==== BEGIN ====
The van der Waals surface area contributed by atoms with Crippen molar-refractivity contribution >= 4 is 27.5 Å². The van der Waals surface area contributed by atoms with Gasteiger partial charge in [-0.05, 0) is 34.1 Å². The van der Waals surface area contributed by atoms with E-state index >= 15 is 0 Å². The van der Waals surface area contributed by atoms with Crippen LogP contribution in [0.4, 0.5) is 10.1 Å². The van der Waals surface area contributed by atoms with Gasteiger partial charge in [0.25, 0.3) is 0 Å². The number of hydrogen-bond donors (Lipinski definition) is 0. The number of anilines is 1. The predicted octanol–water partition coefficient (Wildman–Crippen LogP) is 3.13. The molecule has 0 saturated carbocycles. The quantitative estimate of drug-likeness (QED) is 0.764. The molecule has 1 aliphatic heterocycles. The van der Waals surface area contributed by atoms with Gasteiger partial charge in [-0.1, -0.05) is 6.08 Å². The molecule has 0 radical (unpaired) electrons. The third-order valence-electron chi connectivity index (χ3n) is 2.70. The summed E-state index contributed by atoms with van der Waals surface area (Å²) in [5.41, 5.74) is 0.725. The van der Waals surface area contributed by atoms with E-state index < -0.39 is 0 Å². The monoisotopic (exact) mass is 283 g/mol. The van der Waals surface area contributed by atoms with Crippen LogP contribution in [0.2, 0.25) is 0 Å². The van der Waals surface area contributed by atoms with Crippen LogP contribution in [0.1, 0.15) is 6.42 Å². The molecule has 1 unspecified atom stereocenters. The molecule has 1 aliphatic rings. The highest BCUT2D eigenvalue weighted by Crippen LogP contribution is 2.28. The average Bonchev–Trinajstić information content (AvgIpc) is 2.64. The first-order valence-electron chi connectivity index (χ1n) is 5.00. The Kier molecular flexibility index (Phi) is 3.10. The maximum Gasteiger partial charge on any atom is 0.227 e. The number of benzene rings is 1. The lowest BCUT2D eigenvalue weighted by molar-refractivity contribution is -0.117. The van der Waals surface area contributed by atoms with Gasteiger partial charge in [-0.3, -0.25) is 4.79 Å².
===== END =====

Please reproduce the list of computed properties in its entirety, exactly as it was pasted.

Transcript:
The van der Waals surface area contributed by atoms with Crippen molar-refractivity contribution >= 4 is 27.5 Å². The van der Waals surface area contributed by atoms with Gasteiger partial charge in [-0.05, 0) is 34.1 Å². The van der Waals surface area contributed by atoms with E-state index >= 15 is 0 Å². The van der Waals surface area contributed by atoms with Crippen LogP contribution in [0.4, 0.5) is 10.1 Å². The van der Waals surface area contributed by atoms with Gasteiger partial charge in [0.25, 0.3) is 0 Å². The number of hydrogen-bond donors (Lipinski definition) is 0. The number of anilines is 1. The predicted octanol–water partition coefficient (Wildman–Crippen LogP) is 3.13. The molecule has 0 saturated carbocycles. The quantitative estimate of drug-likeness (QED) is 0.764. The molecule has 1 aliphatic heterocycles. The van der Waals surface area contributed by atoms with Gasteiger partial charge in [-0.1, -0.05) is 6.08 Å². The molecule has 0 radical (unpaired) electrons. The third-order valence-electron chi connectivity index (χ3n) is 2.70. The summed E-state index contributed by atoms with van der Waals surface area (Å²) in [5.41, 5.74) is 0.725. The van der Waals surface area contributed by atoms with E-state index < -0.39 is 0 Å². The monoisotopic (exact) mass is 283 g/mol. The van der Waals surface area contributed by atoms with Crippen LogP contribution in [0.2, 0.25) is 0 Å². The van der Waals surface area contributed by atoms with Crippen LogP contribution in [0.1, 0.15) is 6.42 Å². The molecule has 1 unspecified atom stereocenters. The molecule has 1 aliphatic rings. The highest BCUT2D eigenvalue weighted by Crippen LogP contribution is 2.28. The average Bonchev–Trinajstić information content (AvgIpc) is 2.64. The first-order valence-electron chi connectivity index (χ1n) is 5.00. The Kier molecular flexibility index (Phi) is 3.10. The maximum Gasteiger partial charge on any atom is 0.227 e. The number of benzene rings is 1. The lowest BCUT2D eigenvalue weighted by molar-refractivity contribution is -0.117. The van der Waals surface area contributed by atoms with Gasteiger partial charge in [-0.3, -0.25) is 4.79 Å².